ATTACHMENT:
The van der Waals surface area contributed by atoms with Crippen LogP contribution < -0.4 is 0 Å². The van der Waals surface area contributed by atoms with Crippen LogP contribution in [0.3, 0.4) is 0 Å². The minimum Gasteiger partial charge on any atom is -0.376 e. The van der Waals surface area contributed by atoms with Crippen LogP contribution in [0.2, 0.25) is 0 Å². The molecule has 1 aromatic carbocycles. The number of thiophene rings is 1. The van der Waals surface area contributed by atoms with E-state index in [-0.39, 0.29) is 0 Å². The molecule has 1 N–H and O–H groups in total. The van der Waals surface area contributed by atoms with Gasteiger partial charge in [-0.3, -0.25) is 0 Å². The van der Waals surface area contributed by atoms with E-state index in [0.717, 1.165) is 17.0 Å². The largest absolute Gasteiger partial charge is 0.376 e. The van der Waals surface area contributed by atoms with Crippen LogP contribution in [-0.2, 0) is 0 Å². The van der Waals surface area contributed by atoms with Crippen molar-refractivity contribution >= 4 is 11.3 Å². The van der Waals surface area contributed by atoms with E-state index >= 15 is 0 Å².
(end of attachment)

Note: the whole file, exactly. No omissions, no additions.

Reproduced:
The van der Waals surface area contributed by atoms with Crippen LogP contribution < -0.4 is 0 Å². The van der Waals surface area contributed by atoms with Crippen LogP contribution in [0.3, 0.4) is 0 Å². The minimum Gasteiger partial charge on any atom is -0.376 e. The van der Waals surface area contributed by atoms with Crippen LogP contribution in [0.2, 0.25) is 0 Å². The molecule has 1 aromatic carbocycles. The number of thiophene rings is 1. The van der Waals surface area contributed by atoms with E-state index in [-0.39, 0.29) is 0 Å². The molecule has 1 N–H and O–H groups in total. The van der Waals surface area contributed by atoms with Gasteiger partial charge in [-0.3, -0.25) is 0 Å². The van der Waals surface area contributed by atoms with E-state index in [0.717, 1.165) is 17.0 Å². The largest absolute Gasteiger partial charge is 0.376 e. The van der Waals surface area contributed by atoms with Crippen LogP contribution in [-0.2, 0) is 0 Å². The van der Waals surface area contributed by atoms with Crippen molar-refractivity contribution >= 4 is 11.3 Å². The van der Waals surface area contributed by atoms with E-state index >= 15 is 0 Å².